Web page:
“I’m an extremely driven goal setter so it wouldn’t be comfortable for me to sit back and say I’m going to let the season go by,” said Woodward. “I have so many hopes and things I can do before next year. I’ve learned to expect the unexpected. You never know which freshman or sophomore girl is going to have a great season. I’m a perfect example of someone who came from the shadows and had this great opportunity to succeed. I never take it for granted.”
Woodward placed fourth in the 3200 meters and sixth in the 1600 at state as a sophomore. Last season, she set personal records in both distances while capturing state titles. Her success on the track carried over to the cross country season, her first in high school. Woodward won the WIAA Division 2 state crown last fall in a record time of 13 minutes, 59.53 seconds. Previous fall seasons were spent on the tennis court. Woodward was a member of the Tritons’ state championship tennis teams in 2008 and 2009.
“I plan on playing (tennis) again when I get the chance,” she said. “My family plays. I still have tennis friends. They are truly awesome teammates.”
Competing in multiple sports fits her personality, said Woodward. Family members often joke that she is never able to decide what to do.
“That’s always been me, someone who gets involved in more than one thing,” she said. “I like to be involved in a bunch of things with a bunch of different people. I didn’t grow up as a runner. I was a dancer and a singer.”
Woodward is more than an athlete at Notre Dame. She sings in the choir and has been active in student government and campus ministry. Service is a priority in her life. Woodward’s outreach includes volunteering with the Service League’s back to school store and the Literacy Council of Brown County. She has also served as a peer tutor at school.
“I feel that if I’ve been given so many opportunities and so many blessings that I should be giving back,” she said.
Service opportunities were part of the package that attracted Woodward to Oregon. She plans to participate in a program called O Heroes.
“Athletes get together once a week or more to get involved with the community, whether it is a church group, helping at schools or mentoring,” she said. “Volunteering and getting out in the community is something I learned here at Notre Dame and is something I really love. I’m excited that I will have the opportunity to continue in college.”
Woodward understands that those who follow track and field likely assume that she made her college choice based on Oregon’s tradition, which includes Hayward Field, Bill Bowerman, Steve Prefontaine, the birth of Nike and the Track Town USA nickname. Much more was involved in her decision, she said.
“I knew that it had to be somewhere I would be happy all the time, not just when I was on the track,” said Woodward. “One of the things I love most about the University of Oregon is the community of the team, the genuine compassion and care that each coach and each person seemed to show for me when I was there on my visit and have continued to show since I’ve signed.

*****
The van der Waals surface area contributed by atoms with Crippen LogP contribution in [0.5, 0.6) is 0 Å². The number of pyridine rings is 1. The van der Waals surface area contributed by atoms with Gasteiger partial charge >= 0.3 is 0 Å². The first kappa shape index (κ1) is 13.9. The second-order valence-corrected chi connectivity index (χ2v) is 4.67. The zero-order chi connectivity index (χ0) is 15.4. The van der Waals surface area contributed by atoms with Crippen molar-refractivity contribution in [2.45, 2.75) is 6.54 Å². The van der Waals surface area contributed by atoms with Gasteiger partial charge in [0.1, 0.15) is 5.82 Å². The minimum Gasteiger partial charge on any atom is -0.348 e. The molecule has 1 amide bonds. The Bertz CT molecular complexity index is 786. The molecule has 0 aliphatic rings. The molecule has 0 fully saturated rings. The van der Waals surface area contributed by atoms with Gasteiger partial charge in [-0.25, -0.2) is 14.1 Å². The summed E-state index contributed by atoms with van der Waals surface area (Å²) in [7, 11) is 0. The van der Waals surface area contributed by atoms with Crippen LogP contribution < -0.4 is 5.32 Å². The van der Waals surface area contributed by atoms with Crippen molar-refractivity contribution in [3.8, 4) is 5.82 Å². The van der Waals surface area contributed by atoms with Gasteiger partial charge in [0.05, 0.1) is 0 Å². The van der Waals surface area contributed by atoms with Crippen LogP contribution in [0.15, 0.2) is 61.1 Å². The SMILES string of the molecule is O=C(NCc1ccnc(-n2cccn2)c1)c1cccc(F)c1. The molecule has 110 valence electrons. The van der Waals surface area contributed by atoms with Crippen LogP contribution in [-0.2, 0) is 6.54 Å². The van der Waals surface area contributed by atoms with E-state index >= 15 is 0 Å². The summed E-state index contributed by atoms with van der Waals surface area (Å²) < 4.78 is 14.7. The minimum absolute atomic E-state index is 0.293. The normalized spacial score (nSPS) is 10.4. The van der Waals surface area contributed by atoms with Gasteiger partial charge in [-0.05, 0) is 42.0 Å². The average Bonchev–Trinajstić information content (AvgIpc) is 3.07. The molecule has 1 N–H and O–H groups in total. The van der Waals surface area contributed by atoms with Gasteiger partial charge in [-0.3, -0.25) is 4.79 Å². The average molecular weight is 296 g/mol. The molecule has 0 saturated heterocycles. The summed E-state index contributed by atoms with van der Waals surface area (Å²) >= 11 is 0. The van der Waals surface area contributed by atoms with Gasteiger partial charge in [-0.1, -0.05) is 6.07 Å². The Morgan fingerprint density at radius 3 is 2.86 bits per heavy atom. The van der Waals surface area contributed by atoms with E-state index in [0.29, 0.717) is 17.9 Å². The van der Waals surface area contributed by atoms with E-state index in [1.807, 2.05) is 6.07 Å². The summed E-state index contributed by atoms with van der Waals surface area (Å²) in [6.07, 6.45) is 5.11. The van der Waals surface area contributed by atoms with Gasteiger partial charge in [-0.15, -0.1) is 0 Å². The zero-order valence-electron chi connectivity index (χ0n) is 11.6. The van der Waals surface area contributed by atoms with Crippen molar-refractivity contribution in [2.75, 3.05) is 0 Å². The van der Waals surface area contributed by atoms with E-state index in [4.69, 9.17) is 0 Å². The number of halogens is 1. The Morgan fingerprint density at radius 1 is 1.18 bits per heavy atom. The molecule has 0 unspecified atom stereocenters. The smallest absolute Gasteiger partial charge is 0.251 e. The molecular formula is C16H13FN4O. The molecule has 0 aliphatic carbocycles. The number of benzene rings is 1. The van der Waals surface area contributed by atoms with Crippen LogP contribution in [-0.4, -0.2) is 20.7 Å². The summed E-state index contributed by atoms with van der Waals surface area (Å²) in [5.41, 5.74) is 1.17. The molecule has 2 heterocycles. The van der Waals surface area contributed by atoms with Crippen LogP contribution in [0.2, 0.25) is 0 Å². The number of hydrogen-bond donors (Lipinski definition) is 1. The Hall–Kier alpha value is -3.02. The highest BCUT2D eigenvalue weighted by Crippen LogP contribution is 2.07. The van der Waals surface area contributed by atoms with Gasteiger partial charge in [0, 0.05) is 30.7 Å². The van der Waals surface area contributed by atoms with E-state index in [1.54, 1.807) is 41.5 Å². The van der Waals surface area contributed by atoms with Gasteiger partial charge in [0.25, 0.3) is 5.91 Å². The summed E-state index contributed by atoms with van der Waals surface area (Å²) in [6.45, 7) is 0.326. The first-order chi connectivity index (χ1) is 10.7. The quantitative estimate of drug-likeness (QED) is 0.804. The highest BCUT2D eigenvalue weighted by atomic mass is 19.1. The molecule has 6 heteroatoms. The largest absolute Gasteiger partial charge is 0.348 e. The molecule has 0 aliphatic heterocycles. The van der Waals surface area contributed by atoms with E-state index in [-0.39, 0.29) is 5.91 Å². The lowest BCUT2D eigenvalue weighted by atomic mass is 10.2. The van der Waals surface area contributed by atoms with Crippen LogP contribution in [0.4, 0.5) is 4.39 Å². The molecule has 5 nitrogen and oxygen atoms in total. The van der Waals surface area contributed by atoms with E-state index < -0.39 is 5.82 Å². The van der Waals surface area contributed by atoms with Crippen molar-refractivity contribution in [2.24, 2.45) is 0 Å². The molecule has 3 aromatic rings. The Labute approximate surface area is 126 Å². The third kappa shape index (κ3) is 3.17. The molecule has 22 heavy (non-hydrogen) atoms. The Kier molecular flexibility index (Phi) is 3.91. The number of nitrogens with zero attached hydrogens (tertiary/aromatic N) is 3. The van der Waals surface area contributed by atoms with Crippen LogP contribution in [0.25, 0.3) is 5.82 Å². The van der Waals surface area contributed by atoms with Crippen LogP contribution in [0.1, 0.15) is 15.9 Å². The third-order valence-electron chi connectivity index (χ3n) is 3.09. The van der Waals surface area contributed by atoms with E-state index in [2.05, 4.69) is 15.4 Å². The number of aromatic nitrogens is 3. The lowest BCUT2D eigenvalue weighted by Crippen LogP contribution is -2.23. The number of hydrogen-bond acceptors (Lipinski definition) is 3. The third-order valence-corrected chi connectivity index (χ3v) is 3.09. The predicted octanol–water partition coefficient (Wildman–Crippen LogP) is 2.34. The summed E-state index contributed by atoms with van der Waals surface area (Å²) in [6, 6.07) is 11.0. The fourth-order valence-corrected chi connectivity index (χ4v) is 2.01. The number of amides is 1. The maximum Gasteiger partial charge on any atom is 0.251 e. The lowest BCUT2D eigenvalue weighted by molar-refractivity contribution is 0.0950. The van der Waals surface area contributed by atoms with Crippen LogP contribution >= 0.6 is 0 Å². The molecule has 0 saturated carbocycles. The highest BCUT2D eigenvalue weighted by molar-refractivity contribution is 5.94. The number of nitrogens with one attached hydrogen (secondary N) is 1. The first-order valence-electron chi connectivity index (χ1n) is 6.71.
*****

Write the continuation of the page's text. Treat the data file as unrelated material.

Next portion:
“I was a little bit hesitant,” she added. “I thought that the only way I could grow as a person of faith and academically was if I was at a Catholic university or at an Ivy League school. I was certainly surprised to find myself choosing somewhere that was neither. I felt when I was there, that Oregon satisfied both of those things.”
Three weeks ago, Woodward competed near her future college home. She ran a personal best in the two mile at the Brooks PR Invitational in Seattle. She has run against the nation’s best at other large venues, including winning the Nike Cross Nationals Heartland Regional in Sioux Falls, S.D., and placing sixth at the Foot Locker Nationals in San Diego, Calif.
“I never would have thought that running would bring me so many opportunities to meet so many amazing people,” said Woodward. “I have met so many new friends. I’m looking forward to some of them being new teammates. As far as a network of people and relationships, running has really changed my life in that way.”
Woodward added that she is thankful for the support at Notre Dame, especially the teachers who have been accommodating when she has missed class to compete in another state. She also cherishes the foundation of faith the school has provided. Running and her faith life are linked together, she said.
“There is a peace for me when I’m in the rhythm of a training run,” said Woodward. “It’s almost like there is something missing for me if I don’t have that. It’s like faith, the inner peace that comes from that.”
Woodward, the oldest of four children in her family, is a member of St. Francis Xavier Parish and a graduate of Notre Dame School, both in De Pere. The Resurrection Parish community in Allouez has also helped her grow in her faith, she said.
“I’ve always had a special spot in my heart for Resurrection,” she said. “I was baptized and made my first Communion and confirmation there. I’ve learned a lot from Bishop (Robert) Morneau (pastor) and what he’s been able to teach me spiritually.”
Woodward is unsure what she will study in college. Sports psychology, human physiology, journalism and communications are all possibilities, she said. Her current focus is on representing the Tritons on the track.
“I look forward to enjoying the time with my teammates and hopefully I can be the role model that so many awesome kids have been for me in my high school experience,” she said. “It’s a different set of shoes to be in when you’re a senior.”